Hello all! I hope you all had a wonderful Christmas, and more importantly, a great 2011.
Now is typically the time at which you look back on your year and give some thought as to how things went. Did you exceed your expectations, or fail? Did you even have expectations, or were you just floating along aimlessly?
If 2011 didn’t live up to your expectations (or if you didn’t have any), now is the perfect time to make sure you don’t follow a similar path in 2012.
This Year Can Be A Game Changer
From a personal perspective, 2012 is going to be a big year. For the first time in my life, everything is subject to change. I can honestly say that I have no idea where I will be in a year from now, which is pretty exciting.
But getting excited about the possibilities alone won’t get me very far. I recognize that I need to set some hard targets if I want to progress. After all, my 2012 begins with just some savings in the bank, and a modest income from a couple of freelancing clients. I have got a long way to go.
Flexibility Is Key
For those of you who have been reading the blog since the very beginning, you may recall an article I wrote about setting goals, way back in June 2011. It is interesting to look back and reflect on it now. In June, my Endgame was to quit my job by 23rd May 2012. I have obviously beaten that by a huge margin, but it is interesting to note that the way in which I planned to do it was completely different to the actual way in which I did it.
And this highlights a key understanding that I will bear in mind moving forwards, despite my in-depth planning: best-laid plans can change – for better and for worse. With regards to my original Endgame of quitting my job, my plans certainly changed for the better, as I was able to achieve my goal in nearly half the time that I originally anticipated.
So whilst my plans will be detailed, I will always keep in mind the fact that they should be flexible to change.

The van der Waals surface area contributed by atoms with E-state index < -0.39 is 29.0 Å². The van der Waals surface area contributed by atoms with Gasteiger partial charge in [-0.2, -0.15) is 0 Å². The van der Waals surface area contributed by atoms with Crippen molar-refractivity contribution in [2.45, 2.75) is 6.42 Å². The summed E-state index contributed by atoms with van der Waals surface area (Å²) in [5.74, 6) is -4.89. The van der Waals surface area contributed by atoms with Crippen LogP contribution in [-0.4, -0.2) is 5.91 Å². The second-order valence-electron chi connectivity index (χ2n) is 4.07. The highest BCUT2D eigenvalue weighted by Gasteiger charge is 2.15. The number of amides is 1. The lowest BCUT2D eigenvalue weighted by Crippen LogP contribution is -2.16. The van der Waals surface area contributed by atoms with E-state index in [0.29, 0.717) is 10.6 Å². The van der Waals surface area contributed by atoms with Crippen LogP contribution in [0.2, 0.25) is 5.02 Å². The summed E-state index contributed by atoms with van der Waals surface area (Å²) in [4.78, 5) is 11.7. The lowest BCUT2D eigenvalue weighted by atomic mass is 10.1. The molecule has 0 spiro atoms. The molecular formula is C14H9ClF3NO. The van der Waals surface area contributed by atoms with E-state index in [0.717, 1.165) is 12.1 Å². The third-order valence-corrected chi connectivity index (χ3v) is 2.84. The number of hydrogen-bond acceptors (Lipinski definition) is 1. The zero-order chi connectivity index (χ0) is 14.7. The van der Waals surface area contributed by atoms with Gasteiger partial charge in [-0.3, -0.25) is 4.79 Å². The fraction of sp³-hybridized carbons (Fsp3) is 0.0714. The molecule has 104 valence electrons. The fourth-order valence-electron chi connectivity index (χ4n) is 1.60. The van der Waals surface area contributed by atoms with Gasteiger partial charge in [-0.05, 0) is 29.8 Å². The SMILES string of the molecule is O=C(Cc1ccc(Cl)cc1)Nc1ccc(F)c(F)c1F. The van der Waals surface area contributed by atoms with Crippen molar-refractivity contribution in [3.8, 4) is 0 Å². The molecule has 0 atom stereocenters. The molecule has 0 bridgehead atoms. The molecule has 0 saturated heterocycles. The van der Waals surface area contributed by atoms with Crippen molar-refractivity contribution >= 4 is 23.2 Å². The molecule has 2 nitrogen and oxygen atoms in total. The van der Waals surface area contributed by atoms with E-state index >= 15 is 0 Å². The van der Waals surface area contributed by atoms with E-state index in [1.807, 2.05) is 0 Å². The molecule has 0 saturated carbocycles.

Before we start, it best you understand the process that I go through in order to set my goals. So if you haven’t already, read this article: How To Succeed.
My New Endgame
At this point in time, I am not actually sure what I want from life. I certainly know what I don’t want, which is why I quit my job. But in terms of my work, where I should live, and how I should live, I am a little stuck.
So my Endgame is to discover what it is that I want from life. That may seem rather intangible, and it is, but there is no way getting around it. I hope to achieve my Endgame by the end of 2012, but I am not putting a great deal of pressure on myself with regards to this, as it is not something you can really force.
My (Not So New) Target
Although my Endgame may seem rather ethereal, there is a very tangible target that I know I need to hit in order to figure out what I want from life. That target is to grow an online income that is sufficient enough to support my existing quality of life.
The eagle-eyed amongst you will recognize this target, because it is the same one that I set back in June 2011. Whilst my Endgame has changed, the target remains the same.